As the war over warming perception spills into a new decade, the last month of 2009 provided fresh ammo for the prevailing view. According to a preliminary report from the World Meteorological Organization (WMO), the “noughties” may have been the warmest decade on record.
And despite the rare sprinkling of snow we woke up to one December morning in the Bay Area, the report also says that 2009 will likely go down as one of the hottest years in modern history. Based on climate data from January to October, the WMO says that 2009 will likely be the fifth warmest since scientists began keeping records in 1850.
If that last claim seems improbable, you’re likely in Canada or the United States: The data shows that every continent but North America saw above-average temperatures in 2009, and that parts of Asia and Africa experienced their warmest year yet.
Dean Moosavi, a professor at the University of Massachusetts, Dartmouth, chalked the apparent discrepancy up to the Pacific ocean phase known as La Nina, and said it’s important to note the difference between weather and climate. “Snow in Houston this week, for example, is not proof of the absence of global warming any more than a large drought in the summer is proof that global warming is occurring,” Moosavi wrote in an email to Climate Watch. “You have to look over much longer periods of time…decades at the least before you can see a climatic trend of significance.”
This is perhaps a good place to acknowledge the oft-heard claim that the planet has actually been cooling down for more than a decade. In an article published in NOAA’s online magazine ClimateWatch (not affiliated with KQED Climate Watch), David Easterling of NOAA’s Climatic Data Center explains the statistical quirk that produces that mirage.
But Moosavi says he’s not quite ready to make a pronouncement. “I am not yet convinced that the 2000′s were warmer than the 90′s at this point,” Mossavi wrote. “Given the political and economic stakes of a statement of this type…I would be very cautious before declaring the 2000′s the warmest decade.”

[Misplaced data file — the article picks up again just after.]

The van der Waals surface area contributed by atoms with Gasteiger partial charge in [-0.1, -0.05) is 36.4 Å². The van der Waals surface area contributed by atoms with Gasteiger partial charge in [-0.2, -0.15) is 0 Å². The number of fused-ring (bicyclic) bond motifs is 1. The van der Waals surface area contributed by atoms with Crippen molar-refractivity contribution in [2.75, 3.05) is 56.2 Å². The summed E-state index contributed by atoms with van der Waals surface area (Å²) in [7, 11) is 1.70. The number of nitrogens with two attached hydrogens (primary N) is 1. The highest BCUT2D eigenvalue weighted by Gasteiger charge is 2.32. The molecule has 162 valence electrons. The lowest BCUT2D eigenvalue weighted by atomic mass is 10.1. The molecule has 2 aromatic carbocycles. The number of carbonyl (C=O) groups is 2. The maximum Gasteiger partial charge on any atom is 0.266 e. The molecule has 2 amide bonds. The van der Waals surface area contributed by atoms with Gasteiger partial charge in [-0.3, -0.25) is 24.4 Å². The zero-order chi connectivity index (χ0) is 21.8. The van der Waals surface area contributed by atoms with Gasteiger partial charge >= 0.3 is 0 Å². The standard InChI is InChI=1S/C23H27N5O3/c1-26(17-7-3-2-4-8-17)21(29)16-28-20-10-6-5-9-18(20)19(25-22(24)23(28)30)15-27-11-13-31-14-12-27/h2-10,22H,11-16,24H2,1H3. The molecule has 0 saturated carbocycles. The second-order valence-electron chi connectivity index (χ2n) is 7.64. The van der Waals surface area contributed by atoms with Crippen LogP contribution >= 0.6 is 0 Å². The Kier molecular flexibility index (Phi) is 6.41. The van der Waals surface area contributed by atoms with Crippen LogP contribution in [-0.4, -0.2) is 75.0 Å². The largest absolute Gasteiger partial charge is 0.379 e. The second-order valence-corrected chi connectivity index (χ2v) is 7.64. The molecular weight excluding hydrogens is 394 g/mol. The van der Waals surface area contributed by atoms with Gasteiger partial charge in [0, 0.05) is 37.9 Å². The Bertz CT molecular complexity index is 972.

Stanford’s Mark Jacobson, on the other hand, was less equivocal: “As 8 of the 10 warmest years in the history of surface measurements are in the 2000′s, it is clear that the 2000s was the warmest decade on record,” he wrote in an email.
The WMO findings come on the heels of a pair of reports that indicate that despite the global recession, average temperatures are on track to rise between 4 and 6 degrees Celsius by the end of the century.
For some perspective, the California Climate Change Center’s 2006 report on the risks of global warming predicts that a 6 C increase would have a devastating effect on the state. The report projects that a 10.5 F increase (just a little under 6 C) would result in up to 100 extra days of “extreme heat” in Los Angles and Sacramento, a 90% reduction in the Sierra snowpack and a 2-to-3-foot increase in sea levels.
The half-dozen climate scientists contacted for this post agreed that the 6 C prediction was within the realm of possibility, and most had the same answer when asked how the world should combat this risk. Stanford professor Ken Caldeira chose to respond in capital letters: “WE HAVE TO ACT NOW.”
“The question isn’t so much whether we need to take action this year or next, but rather how much more expensive and difficult are the solution and the impacts, if we delay,” Chris Field, director of the Carnegie Institution’s Department of Global Ecology, said. “Delaying action on climate is sort of like delaying action on paying your credit card bill. You may get by for a few months, but the problems get worse through time and more expensive to address.”